The latest Red List to be published under the Global Tree Assessment shows that half of all Magnolia species are threatened with extinction in the wild. To find such a high proportion of threatened species in such a well-known and widely cultivated plant family is alarming, and signals the need for more concerted conservation action to protect these valuable trees.
The Red List of Magnoliaceae presents conservation assessments conducted by experts for 304 wild magnolia species from around the world. The assessments have been carried out using the IUCN Red List Categories and Criteria, an internationally recognised and widely used system for classifying species at risk of extinction. These assessments reveal that nearly half (48%) of the Magnolia species assessed are threatened with extinction in the wild.
Magnolia are principally threatened by logging activity, with habitat loss due to land conversion to agriculture and livestock farming also a significant factor in their global decline. Other threats include collection of wild plant material and impacts of climate change. “Magnolias are an ancient group of trees that have survived epochs of global change. Now we stand to lose half of all species unless we take action to prevent extinction,” says Sara Oldfield, Co-Chair of the IUCN/SSC Global Tree Specialist Group and co-author of this report.
As well as identifying Magnolia species threatened with extinction, the report also highlights that almost one third of Magnolias are still too poorly known for it to be possible to make a conservation assessment. This includes M. liliiflora, one of the species used by horticulturists to produce hybrids such as the popular and widely cultivated saucer magnolia (Magnolia × soulangeana). “We are fortunate Magnolia captures interests of scientists and gardeners alike, but the red listing process is critical for providing a global, comprehensive assessment,” says Gary Knox, President of the Magnolia Society International. “By highlighting threatened species, the Red List enables scientists and supporters to focus on gaining knowledge about and strategically protecting these species both in and ex situ.“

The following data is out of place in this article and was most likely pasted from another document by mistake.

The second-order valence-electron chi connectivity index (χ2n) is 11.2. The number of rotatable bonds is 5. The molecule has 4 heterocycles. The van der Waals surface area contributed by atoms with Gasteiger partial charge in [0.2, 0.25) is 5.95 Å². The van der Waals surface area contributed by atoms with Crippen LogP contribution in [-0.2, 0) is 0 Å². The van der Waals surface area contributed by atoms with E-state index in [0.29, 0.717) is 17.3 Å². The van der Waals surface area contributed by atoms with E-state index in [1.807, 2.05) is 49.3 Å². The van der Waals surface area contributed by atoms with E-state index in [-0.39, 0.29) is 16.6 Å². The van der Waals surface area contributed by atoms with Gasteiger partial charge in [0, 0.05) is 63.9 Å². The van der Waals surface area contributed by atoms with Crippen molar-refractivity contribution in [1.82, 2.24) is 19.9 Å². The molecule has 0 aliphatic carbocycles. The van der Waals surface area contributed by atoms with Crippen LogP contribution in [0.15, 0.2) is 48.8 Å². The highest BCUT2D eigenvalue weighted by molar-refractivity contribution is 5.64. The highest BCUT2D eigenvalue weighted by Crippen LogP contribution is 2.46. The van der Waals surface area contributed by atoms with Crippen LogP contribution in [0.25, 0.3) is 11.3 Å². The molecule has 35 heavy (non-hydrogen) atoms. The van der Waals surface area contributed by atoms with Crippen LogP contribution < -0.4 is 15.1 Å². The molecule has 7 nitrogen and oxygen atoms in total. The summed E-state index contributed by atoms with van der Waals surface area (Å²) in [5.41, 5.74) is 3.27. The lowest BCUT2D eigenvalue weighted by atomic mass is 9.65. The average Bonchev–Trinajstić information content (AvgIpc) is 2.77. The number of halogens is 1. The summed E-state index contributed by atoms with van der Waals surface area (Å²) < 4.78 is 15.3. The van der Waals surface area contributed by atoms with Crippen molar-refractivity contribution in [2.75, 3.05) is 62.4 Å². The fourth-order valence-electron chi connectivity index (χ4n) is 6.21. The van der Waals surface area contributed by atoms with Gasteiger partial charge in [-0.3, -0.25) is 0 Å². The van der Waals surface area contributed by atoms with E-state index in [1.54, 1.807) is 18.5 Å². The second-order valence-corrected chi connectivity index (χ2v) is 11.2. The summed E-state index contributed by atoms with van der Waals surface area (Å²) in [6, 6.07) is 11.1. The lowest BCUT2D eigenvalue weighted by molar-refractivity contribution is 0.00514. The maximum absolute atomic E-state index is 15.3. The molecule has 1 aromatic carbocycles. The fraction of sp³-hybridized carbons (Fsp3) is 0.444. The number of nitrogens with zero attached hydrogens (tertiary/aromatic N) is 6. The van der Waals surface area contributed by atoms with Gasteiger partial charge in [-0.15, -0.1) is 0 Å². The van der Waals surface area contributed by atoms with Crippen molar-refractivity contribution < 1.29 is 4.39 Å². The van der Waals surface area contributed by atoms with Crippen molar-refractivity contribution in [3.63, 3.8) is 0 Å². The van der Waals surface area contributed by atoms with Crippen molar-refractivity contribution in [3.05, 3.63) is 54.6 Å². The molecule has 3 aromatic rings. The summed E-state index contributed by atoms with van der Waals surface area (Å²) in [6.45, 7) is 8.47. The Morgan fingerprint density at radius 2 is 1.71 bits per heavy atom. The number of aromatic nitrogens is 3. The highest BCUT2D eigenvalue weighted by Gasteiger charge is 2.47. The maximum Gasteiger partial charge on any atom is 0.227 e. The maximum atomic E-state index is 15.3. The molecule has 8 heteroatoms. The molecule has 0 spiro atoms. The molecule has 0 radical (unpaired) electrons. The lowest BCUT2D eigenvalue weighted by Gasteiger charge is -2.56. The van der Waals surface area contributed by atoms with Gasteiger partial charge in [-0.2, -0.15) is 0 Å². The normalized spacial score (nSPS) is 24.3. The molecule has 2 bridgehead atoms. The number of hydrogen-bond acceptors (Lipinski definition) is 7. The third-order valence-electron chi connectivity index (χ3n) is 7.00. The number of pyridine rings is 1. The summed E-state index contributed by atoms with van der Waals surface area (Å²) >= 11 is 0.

The report also surveys how many Magnolia species are found in botanic gardens, arboreta and seed banks. These ex situ collections are a vital safeguard in the event that wild populations of a species become extinct, and can be used for conservation research and to propagate seedlings for planting back out in the wild. While the results of this survey indicate that considerable progress has been made in recent years, still less than half (43%) of threatened magnolia species are represented in ex situ collections.
The Red List of Magnoliaceae aims to stimulate conservation action for Magnolia highlighted as under threat. The Global Trees Campaign is currently supporting nine Magnolia conservation projects in China and the Neotropics, the two global hotspots for magnolias where the majority of threatened species are found. In partnership with in-country experts and conservationists, GTC is carrying out field surveys, advocating for creation of protected areas, engaging with local communities to raise awareness of the threats to wild magnolia species, and establishing ex situ collections in botanic gardens.
“This report highlights the fact that even for a well-known and widely cultivated plant group such as the magnolias, we can’t be complacent, “ says Paul Smith, BGCI’s Secretary General. “It also shows the importance of red list assessments. Now we know which species are threatened in the wild, we can instigate measures to ensure that they don’t become extinct.”
The Red List of Magnoliaceae is the latest in a series of Red Lists of tree species published as part of the Global Tree Assessment, an initiative led by BGCI and the IUCN/SSC Global Tree Specialist Group. The Global Tree Assessment aims to assess the conservation status of all tree species by 2020, in order to guide conservation action priorities.